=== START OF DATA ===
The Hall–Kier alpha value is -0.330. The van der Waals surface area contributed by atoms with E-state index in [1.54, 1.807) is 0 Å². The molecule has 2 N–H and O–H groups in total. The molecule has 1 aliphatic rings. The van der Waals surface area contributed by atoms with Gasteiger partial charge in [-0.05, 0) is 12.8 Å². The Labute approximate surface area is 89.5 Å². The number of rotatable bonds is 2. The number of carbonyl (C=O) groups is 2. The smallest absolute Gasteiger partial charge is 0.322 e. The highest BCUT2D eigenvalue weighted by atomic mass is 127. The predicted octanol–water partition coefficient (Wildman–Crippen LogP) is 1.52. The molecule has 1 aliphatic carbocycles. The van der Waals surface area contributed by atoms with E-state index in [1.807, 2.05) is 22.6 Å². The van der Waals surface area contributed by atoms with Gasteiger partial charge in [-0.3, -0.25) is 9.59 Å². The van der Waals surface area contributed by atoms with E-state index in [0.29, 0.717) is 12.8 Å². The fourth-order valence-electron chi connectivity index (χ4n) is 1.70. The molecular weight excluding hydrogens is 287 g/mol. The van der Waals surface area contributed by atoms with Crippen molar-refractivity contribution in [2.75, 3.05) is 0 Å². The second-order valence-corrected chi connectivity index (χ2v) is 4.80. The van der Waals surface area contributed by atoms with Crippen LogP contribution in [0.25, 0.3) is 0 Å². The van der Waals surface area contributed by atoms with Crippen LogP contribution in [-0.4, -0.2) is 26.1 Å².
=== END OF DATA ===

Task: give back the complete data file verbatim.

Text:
The Hall–Kier alpha value is -0.330. The van der Waals surface area contributed by atoms with E-state index in [1.54, 1.807) is 0 Å². The molecule has 2 N–H and O–H groups in total. The molecule has 1 aliphatic rings. The van der Waals surface area contributed by atoms with Gasteiger partial charge in [-0.05, 0) is 12.8 Å². The Labute approximate surface area is 89.5 Å². The number of rotatable bonds is 2. The number of carbonyl (C=O) groups is 2. The smallest absolute Gasteiger partial charge is 0.322 e. The highest BCUT2D eigenvalue weighted by atomic mass is 127. The predicted octanol–water partition coefficient (Wildman–Crippen LogP) is 1.52. The molecule has 1 aliphatic carbocycles. The van der Waals surface area contributed by atoms with E-state index in [1.807, 2.05) is 22.6 Å². The van der Waals surface area contributed by atoms with Gasteiger partial charge in [-0.3, -0.25) is 9.59 Å². The van der Waals surface area contributed by atoms with E-state index in [0.29, 0.717) is 12.8 Å². The fourth-order valence-electron chi connectivity index (χ4n) is 1.70. The molecular weight excluding hydrogens is 287 g/mol. The van der Waals surface area contributed by atoms with Crippen molar-refractivity contribution in [2.75, 3.05) is 0 Å². The second-order valence-corrected chi connectivity index (χ2v) is 4.80. The van der Waals surface area contributed by atoms with Crippen LogP contribution in [0.25, 0.3) is 0 Å². The van der Waals surface area contributed by atoms with Crippen LogP contribution in [-0.4, -0.2) is 26.1 Å².